A story is told of a Japanese man who walked to a currency exchange counter to convert his dollars into yens in a US airport while waiting for a Japan-bound flight. The man counts the money he receives and immediately starts fuming. He says, “When I landed here last week, my yen gave me more dollars. I smell fraud in here!” “Fluctuations, Sir!” the woman at the counter answered.
Well, the Japanese man could have saved himself a lot of trouble, and embarrassment to boot, had he educated himself on the exchange rate fluctuations. We have prepared this informative guide to help you avoid similar encounters.
Exchange rate risk explained
If you are a foreign exchange (forex) trader or have investment interests abroad, you cannot run away from exchange rate risk. What exactly is this risk? Exchange rate risk is the potential loss that one faces arising from fluctuations in one currency’s exchange rate to another. When moving money across borders, one has to convert one currency into another, and along the way, exchange rate differential may lead to losses.
Let us backtrack a little to our Japanese friend at the currency exchange counter. We shall dissect his plight and hope that you understand the exchange rate risk in the end. He insisted that his yen earned more dollars than what he got at the counter, meaning the exchange rate of the Japanese yen (JPY) against the USD was higher than at the moment he walked up to the currency converter’s counter.
Let us assume the USD/JPY exchange rate was 102.99 the week the Japanese man landed in the United States. If he had 10,000 yens to exchange, he would have taken $97.10. However, exchange rate fluctuations in favor of the USD resulted in a more expensive greenback relative to the JPY, say a USD/JPY rate of 103.84. Changing the same 10,000 yens this time would yield $96.30.
How it works
The plight of our Japanese friend gives a crucial glimpse into how exchange rate risk operates. Exchange rate fluctuations are commonplace because of various factors, but the most significant one is interest rates. High interest rates within an economy increase the demand for the economy’s currency, which leads to its value climbing against rivals.
Other factors that could lead to an appreciating currency include positive economic data, comments by central bank officials, etc. The relationship between two currencies is such that when one currency appreciates for whatever reason, the other automatically depreciates. When one currency depreciates, the other one automatically appreciates.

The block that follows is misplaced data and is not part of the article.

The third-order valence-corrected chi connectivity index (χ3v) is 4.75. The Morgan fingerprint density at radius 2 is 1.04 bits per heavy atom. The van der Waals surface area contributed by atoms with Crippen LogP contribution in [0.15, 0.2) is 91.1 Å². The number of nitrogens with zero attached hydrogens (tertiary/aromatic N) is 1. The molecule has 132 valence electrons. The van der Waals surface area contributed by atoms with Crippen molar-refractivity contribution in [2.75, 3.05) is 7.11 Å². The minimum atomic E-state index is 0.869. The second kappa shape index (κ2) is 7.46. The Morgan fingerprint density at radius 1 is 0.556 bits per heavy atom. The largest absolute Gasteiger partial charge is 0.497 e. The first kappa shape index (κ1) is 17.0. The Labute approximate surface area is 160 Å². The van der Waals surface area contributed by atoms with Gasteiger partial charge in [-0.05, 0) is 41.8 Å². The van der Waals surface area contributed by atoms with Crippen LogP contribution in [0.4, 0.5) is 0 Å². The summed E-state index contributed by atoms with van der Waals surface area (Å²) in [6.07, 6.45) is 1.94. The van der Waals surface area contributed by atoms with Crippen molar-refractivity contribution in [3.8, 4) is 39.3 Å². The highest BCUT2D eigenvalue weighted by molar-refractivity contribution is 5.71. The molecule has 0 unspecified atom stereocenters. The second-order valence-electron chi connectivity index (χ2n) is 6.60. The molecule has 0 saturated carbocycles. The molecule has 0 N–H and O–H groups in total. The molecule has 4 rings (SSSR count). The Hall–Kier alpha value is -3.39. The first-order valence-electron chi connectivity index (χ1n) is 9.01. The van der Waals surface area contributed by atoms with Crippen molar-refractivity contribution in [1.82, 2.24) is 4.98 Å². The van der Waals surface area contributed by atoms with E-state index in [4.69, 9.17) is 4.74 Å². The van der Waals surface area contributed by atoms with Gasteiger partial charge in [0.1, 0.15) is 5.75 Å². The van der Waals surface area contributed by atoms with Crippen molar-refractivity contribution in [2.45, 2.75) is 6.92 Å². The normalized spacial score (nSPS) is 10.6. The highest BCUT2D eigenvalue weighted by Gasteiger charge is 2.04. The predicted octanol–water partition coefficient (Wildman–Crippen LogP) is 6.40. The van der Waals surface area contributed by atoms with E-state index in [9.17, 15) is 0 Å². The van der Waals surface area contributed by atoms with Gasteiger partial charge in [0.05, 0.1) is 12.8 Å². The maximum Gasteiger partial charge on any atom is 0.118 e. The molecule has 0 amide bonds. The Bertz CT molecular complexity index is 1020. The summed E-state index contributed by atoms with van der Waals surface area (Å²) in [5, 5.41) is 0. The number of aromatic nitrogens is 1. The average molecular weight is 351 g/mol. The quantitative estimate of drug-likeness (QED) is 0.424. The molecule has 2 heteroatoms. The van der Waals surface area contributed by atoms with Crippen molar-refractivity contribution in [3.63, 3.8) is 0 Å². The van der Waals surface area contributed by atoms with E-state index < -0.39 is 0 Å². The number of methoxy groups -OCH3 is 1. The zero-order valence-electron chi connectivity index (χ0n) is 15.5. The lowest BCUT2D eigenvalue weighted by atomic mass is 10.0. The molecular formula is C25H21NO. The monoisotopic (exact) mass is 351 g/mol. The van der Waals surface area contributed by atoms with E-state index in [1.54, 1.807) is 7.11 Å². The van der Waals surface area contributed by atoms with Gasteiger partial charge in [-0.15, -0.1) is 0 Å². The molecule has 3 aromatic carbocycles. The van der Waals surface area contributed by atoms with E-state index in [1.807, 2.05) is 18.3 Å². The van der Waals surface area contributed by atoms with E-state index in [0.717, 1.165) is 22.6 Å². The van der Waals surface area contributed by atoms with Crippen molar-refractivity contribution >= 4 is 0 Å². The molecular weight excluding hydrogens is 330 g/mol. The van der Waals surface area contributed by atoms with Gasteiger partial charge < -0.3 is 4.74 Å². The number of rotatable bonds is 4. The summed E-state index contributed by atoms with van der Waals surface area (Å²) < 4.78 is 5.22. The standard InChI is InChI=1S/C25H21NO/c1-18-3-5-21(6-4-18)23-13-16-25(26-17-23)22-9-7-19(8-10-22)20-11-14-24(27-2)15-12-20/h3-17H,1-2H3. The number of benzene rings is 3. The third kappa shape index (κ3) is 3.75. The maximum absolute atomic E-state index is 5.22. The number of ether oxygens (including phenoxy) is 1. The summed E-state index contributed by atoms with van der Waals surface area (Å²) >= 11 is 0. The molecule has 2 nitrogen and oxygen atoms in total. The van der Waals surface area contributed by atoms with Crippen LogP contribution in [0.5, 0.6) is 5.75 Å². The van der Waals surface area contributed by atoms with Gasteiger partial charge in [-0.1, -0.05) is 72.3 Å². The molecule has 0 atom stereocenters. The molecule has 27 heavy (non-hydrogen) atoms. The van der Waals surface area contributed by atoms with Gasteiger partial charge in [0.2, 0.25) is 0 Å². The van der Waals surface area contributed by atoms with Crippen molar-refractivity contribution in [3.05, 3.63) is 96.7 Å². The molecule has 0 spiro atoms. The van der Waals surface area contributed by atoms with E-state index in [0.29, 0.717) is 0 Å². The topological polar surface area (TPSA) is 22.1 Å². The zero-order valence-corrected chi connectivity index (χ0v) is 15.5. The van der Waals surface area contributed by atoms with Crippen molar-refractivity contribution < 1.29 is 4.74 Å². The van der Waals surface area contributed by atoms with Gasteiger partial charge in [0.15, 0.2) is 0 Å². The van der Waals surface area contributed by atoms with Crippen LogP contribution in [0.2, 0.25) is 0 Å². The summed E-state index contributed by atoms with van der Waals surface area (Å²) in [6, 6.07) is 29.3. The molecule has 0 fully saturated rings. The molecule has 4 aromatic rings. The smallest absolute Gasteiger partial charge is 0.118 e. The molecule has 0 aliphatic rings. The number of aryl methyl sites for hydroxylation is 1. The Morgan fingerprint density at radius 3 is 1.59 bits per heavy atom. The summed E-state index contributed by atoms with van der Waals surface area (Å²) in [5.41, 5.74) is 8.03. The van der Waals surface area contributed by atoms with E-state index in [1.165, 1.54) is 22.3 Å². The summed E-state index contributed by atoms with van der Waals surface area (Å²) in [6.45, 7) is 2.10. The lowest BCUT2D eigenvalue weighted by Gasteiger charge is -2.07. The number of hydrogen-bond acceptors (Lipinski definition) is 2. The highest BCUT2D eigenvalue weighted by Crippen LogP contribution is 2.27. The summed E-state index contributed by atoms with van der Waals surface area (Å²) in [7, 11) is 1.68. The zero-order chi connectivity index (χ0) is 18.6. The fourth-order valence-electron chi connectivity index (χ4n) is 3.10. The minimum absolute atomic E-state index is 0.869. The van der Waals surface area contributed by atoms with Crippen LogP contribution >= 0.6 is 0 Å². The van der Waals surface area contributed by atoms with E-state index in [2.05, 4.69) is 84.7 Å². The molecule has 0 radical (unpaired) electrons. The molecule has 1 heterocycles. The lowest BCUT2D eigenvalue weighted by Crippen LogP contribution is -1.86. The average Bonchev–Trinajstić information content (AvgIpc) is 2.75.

Take an investor based in the US who has assets priced in JPY. When the greenback is surging, the JPY’s value erodes, meaning his JPY-priced assets will depreciate. If the investors had shorted the USD/JPY pair, an appreciating USD would make the market turn against his position. In all these cases, the investor ends up with a loss in his hands.
Mitigating exchange rate risk
The bad news is that you cannot avoid exchange rate risk but, fortunately, tricks are there for mitigating the risk. Below are the ways for you to protect your investments from exchange rate risk.
Hedge your positions
Having foreign assets in your portfolio is a good thing, especially when your home currency depreciates against the other currencies. All of a sudden, the cheaper currency makes your foreign assets more valuable. When the opposite happens, your assets will erode in value, and sometimes the pain could be too much to handle.
A popular method to hedge against exchange rate risk is by investing in an exchange-traded fund (ETF). An ETF comprises a collection of securities bundled together and offered as one item you can buy and sell over an exchange, much like you can do with shares of a company. Many issuers offer hedged ETFs, which means exchange rate fluctuations cannot affect their returns. An excellent example of such an ETF is the MSCI EAFE ETF.
Prioritize currencies from high-interest rate economies
Countries with high interest rates are a massive attraction for creditors looking for higher returns. Also, the high-interest rates mean that you can earn a good return by holding the currency in a bank account.
Furthermore, high interest rates often indicate a growing economy and a higher likelihood of the currency appreciating in the future. Therefore, prioritizing currencies from high-interest rate economies could cushion you from possible exchange rate fluctuations.
Use currency forwards
A currency forward contract refers to an agreement where two parties agree to trade currencies at a set date and a fixed exchange rate. Forwards are flexible as parties can customize them to address a particular need. How does the forward contract work?
Let us go back to the Japanese man at the beginning of this guide. When he landed in the US, the man could have initiated a forward contract with a broker that could have fixed the USD/JPY exchange rate at 102.99. A week later, the man would convert his 10,000 yens at 102.99 despite the current exchange rate being 103.84.
Use currency options
Currency options work in a way similar to forward contracts. Still, the difference is that in options, the investor is not under any obligation to buy/sell a currency at the agreed price when the contract expires. This kind of flexibility allows the investor to act only when the odds are in his favor.
Exchange rates do not always work in your favor, and it pays to have contingencies in place to hedge attendant risks. Usually, exchange rate fluctuations are random, and they strike when you least expect them.
Fortunately, investors can use various tricks to retain the value of their investments. They include hedging one’s bets by buying into hedged ETFs, focusing on currencies from high-interest rate economies, and initiating currency forwards.
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